“Rule of 40” – the Critical Metric Every SaaS Investor Is Talking About

Popularized by venture capitalist Brad Feld, the Rule of 40 describes a benchmark metric popular among SaaS founders and investors. The Rule of 40 states that your growth rate and your profit margin should add up to at least 40%. In the context of the original blog post, 40% marked a “healthy SaaS company” that’s able to raise capital. If you are growing at 20%, Brad Feld says, you should be targeting a profit margin of 20%. As much as the calculation of the Rule of 40 metric seems simple on the surface, it masks a host of nuances that offer useful levers we think every successful SaaS operator should have in their toolbox.

As a financial metric, the Rule of 40 reflects the tradeoff between growth and profitability that every SaaS operator faces. As businesses grow larger, a higher base effect translates into lower growth rates – the more revenue you have, the more it takes to increase the same on a percentage basis. At scale, software businesses also often generate higher margins. Once a software company matures, they typically spend less on both product development and sales – increasing their margins in the process. An example of this is Oracle. Oracle tripled its revenue during 2005-2011 with EBITDA margins in low double digits. Much recently, however, the storied computer software firm has seen anemic growth during 2012-2022, often growing at low single digits with ~40% EBITDA margins.

The Rule of 40 establishes an acceptable threshold on the balance between how much the business needs to grow and their profitability. A fast-growing SaaS company needs to make sure the expansion efforts do not outstrip its ability to manage its costs. For most SaaS companies, incentive plans for the sales team, product development costs, and advertising expenses to acquire new users and keep the existing user churn low eat up a disproportionate amount of cash. More growth is always better, but the growth decay over time should track margin expansion as the SaaS business becomes more mature.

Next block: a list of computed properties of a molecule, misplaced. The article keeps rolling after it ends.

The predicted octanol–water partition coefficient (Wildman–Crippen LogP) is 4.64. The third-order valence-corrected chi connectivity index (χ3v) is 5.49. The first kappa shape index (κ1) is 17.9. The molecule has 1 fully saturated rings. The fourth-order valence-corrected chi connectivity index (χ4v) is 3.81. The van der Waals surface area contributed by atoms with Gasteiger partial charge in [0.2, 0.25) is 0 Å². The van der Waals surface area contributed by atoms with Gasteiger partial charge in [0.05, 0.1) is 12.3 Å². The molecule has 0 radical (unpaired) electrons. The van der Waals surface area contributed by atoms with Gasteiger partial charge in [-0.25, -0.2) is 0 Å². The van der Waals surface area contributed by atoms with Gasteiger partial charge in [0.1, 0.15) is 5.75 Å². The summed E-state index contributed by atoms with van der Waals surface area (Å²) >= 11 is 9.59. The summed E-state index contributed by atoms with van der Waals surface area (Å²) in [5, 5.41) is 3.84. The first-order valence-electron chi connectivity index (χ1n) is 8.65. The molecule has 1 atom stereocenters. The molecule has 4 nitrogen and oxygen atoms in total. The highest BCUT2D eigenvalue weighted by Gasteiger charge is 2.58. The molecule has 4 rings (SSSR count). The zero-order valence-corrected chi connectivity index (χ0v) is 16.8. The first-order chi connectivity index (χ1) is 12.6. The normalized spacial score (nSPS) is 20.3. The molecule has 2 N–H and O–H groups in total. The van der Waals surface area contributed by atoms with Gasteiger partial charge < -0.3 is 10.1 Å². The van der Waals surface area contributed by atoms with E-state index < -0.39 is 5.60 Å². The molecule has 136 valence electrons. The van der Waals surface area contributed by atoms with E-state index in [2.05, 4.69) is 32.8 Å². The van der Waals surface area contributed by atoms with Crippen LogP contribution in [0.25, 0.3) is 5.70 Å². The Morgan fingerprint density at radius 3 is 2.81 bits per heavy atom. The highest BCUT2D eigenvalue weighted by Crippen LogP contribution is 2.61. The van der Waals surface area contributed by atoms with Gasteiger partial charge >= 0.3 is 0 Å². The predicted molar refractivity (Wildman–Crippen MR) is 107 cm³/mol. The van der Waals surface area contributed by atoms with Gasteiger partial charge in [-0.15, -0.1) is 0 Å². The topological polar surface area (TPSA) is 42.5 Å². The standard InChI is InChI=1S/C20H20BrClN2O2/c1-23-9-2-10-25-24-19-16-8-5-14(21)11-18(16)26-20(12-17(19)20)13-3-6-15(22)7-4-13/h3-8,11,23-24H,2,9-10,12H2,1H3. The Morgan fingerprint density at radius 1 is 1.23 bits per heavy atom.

The 40% benchmark of the rule is not set in stone, but rather swings like a pendulum depending on the investor appetite, market conditions, and cyclicality. During times of excess exuberance or investor despair, the market-observed metric may converge to 60% or 20%, respectively, to set the floor for a SaaS financial profile. Despite its vagaries, the benchmark has proven useful for SaaS operators. Benchmarking allows operators to compare how the combination of growth and profitability maps into the valuation, often expressed in terms of Enterprise Value to Sales (EV/Sales), and track their progress as the business crosses the pre-set milestones.

In the end, it is one of a dozen useful measures that should be used by savvy tech operators. You can leverage it to do back-of-the-envelope calculations and make informed and prompt decisions in the fast-paced SaaS world.

In the following article, we break down the formula, illustrate the calculation behind this much-discussed metric, and bring it to life with real-world examples from the SaaS landscape.

Rule of 40 Formula

Simply, the formula for the Rule of 40 is taking the sum of a growth metric and a profitability metric. The sum of 20% growth and 20% profitability equals a 40% Rule of 40.